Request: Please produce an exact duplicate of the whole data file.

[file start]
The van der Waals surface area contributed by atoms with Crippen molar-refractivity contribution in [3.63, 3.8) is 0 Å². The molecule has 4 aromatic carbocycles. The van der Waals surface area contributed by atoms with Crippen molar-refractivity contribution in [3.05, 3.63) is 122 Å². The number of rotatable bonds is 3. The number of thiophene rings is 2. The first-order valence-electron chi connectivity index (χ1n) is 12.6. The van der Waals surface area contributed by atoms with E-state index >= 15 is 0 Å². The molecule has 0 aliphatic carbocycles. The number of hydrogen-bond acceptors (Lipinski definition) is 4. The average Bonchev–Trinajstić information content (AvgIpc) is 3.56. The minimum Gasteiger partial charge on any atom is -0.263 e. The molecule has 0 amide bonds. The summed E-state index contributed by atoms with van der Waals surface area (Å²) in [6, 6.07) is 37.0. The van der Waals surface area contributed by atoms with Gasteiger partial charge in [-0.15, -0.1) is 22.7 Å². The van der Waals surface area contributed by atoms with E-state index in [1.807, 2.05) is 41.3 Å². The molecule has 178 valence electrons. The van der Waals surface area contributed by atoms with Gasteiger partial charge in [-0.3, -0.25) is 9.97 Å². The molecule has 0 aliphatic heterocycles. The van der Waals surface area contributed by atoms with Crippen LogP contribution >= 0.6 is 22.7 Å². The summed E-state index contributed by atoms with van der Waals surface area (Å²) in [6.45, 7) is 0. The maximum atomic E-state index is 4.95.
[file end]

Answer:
The van der Waals surface area contributed by atoms with Crippen molar-refractivity contribution in [3.63, 3.8) is 0 Å². The molecule has 4 aromatic carbocycles. The van der Waals surface area contributed by atoms with Crippen molar-refractivity contribution in [3.05, 3.63) is 122 Å². The number of rotatable bonds is 3. The number of thiophene rings is 2. The first-order valence-electron chi connectivity index (χ1n) is 12.6. The van der Waals surface area contributed by atoms with E-state index >= 15 is 0 Å². The molecule has 0 aliphatic carbocycles. The number of hydrogen-bond acceptors (Lipinski definition) is 4. The average Bonchev–Trinajstić information content (AvgIpc) is 3.56. The minimum Gasteiger partial charge on any atom is -0.263 e. The molecule has 0 amide bonds. The summed E-state index contributed by atoms with van der Waals surface area (Å²) in [6, 6.07) is 37.0. The van der Waals surface area contributed by atoms with Gasteiger partial charge in [-0.15, -0.1) is 22.7 Å². The van der Waals surface area contributed by atoms with E-state index in [1.807, 2.05) is 41.3 Å². The molecule has 178 valence electrons. The van der Waals surface area contributed by atoms with Gasteiger partial charge in [-0.3, -0.25) is 9.97 Å². The molecule has 0 aliphatic heterocycles. The van der Waals surface area contributed by atoms with Crippen LogP contribution >= 0.6 is 22.7 Å². The summed E-state index contributed by atoms with van der Waals surface area (Å²) in [6.45, 7) is 0. The maximum atomic E-state index is 4.95.